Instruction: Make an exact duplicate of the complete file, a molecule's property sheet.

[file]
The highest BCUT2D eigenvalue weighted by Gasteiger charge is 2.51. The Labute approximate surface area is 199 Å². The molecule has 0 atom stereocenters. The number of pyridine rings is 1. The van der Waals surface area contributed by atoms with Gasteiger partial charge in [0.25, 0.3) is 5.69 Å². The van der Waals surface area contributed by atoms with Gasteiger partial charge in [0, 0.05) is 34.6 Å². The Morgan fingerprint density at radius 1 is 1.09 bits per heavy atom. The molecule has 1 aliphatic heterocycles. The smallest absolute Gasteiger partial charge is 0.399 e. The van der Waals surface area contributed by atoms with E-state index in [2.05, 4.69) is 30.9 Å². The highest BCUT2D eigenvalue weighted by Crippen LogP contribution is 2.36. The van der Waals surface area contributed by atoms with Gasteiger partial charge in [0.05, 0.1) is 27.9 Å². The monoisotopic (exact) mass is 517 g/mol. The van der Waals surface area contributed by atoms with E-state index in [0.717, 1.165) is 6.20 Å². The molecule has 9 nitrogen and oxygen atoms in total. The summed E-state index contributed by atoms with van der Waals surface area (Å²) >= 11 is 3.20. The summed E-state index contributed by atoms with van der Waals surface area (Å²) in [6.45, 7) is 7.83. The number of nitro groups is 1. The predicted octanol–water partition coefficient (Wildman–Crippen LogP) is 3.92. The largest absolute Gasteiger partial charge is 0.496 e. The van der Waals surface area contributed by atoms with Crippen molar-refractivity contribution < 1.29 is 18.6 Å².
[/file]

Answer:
The highest BCUT2D eigenvalue weighted by Gasteiger charge is 2.51. The Labute approximate surface area is 199 Å². The molecule has 0 atom stereocenters. The number of pyridine rings is 1. The van der Waals surface area contributed by atoms with Gasteiger partial charge in [0.25, 0.3) is 5.69 Å². The van der Waals surface area contributed by atoms with Gasteiger partial charge in [0, 0.05) is 34.6 Å². The Morgan fingerprint density at radius 1 is 1.09 bits per heavy atom. The molecule has 1 aliphatic heterocycles. The smallest absolute Gasteiger partial charge is 0.399 e. The van der Waals surface area contributed by atoms with E-state index in [2.05, 4.69) is 30.9 Å². The highest BCUT2D eigenvalue weighted by Crippen LogP contribution is 2.36. The van der Waals surface area contributed by atoms with Gasteiger partial charge in [0.05, 0.1) is 27.9 Å². The monoisotopic (exact) mass is 517 g/mol. The van der Waals surface area contributed by atoms with E-state index in [0.717, 1.165) is 6.20 Å². The molecule has 9 nitrogen and oxygen atoms in total. The summed E-state index contributed by atoms with van der Waals surface area (Å²) >= 11 is 3.20. The summed E-state index contributed by atoms with van der Waals surface area (Å²) in [6.45, 7) is 7.83. The number of nitro groups is 1. The predicted octanol–water partition coefficient (Wildman–Crippen LogP) is 3.92. The largest absolute Gasteiger partial charge is 0.496 e. The van der Waals surface area contributed by atoms with Crippen molar-refractivity contribution < 1.29 is 18.6 Å².